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Becoming a Golden Hawk means more than just cheering on our (really good) varsity teams – it means being a student who cares about your community, who works hard in the classroom, and who takes advantage of all the learning opportunities that can happen outside the classroom, too.


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What is NSSE?

NSSE annually collects information at hundreds of four-year colleges and universities about student participation in activities and programs that promote their learning and personal development. The results provide an estimate of how undergraduates spend their time and what they gain from attending their college or university. Institutions use their data to identify aspects of the undergraduate experience that can be improved through changes in policy and practice.

NSSE has been in operation since 2000 and has been used at more than 1,500 colleges and universities in the U.S. and Canada. More than 90% of participating institutions administer the survey on a periodic basis.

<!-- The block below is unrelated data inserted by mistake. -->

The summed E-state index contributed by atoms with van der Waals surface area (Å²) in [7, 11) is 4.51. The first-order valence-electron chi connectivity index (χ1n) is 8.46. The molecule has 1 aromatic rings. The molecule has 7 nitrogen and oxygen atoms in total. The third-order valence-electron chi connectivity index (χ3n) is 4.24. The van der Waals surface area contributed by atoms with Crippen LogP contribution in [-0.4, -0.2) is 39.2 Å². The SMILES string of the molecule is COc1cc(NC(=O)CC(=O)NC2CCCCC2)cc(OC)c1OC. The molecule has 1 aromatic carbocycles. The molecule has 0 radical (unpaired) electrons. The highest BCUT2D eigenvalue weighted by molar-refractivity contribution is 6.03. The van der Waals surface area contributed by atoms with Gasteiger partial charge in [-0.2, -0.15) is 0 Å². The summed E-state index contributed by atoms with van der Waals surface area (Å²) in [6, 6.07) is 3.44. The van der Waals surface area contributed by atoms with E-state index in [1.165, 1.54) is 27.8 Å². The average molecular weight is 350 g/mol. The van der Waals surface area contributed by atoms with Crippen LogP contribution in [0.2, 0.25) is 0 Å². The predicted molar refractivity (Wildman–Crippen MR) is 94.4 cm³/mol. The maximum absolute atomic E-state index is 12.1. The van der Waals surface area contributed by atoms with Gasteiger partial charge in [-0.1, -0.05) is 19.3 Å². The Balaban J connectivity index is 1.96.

Visit our website: nsse.indiana.edu.

A Summary of Student Engagement Results

Student engagement represents two critical features of collegiate quality. The first is the amount of time and effort students put into their studies and other educationally purposeful activities. The second is how institutional resources, courses, and other learning opportunities facilitate student participation in activities that matter to student learning. NSSE surveys first-year and senior students to assess their levels of engagement and related information about their experience at your institution.

This snapshot is a concise collection of key findings from your institution’s NSSE 2014 administration. We hope this information stimulates discussions about the undergraduate experience. Additional details about these and other results appear in the reports referenced throughout.

Engagement Indicators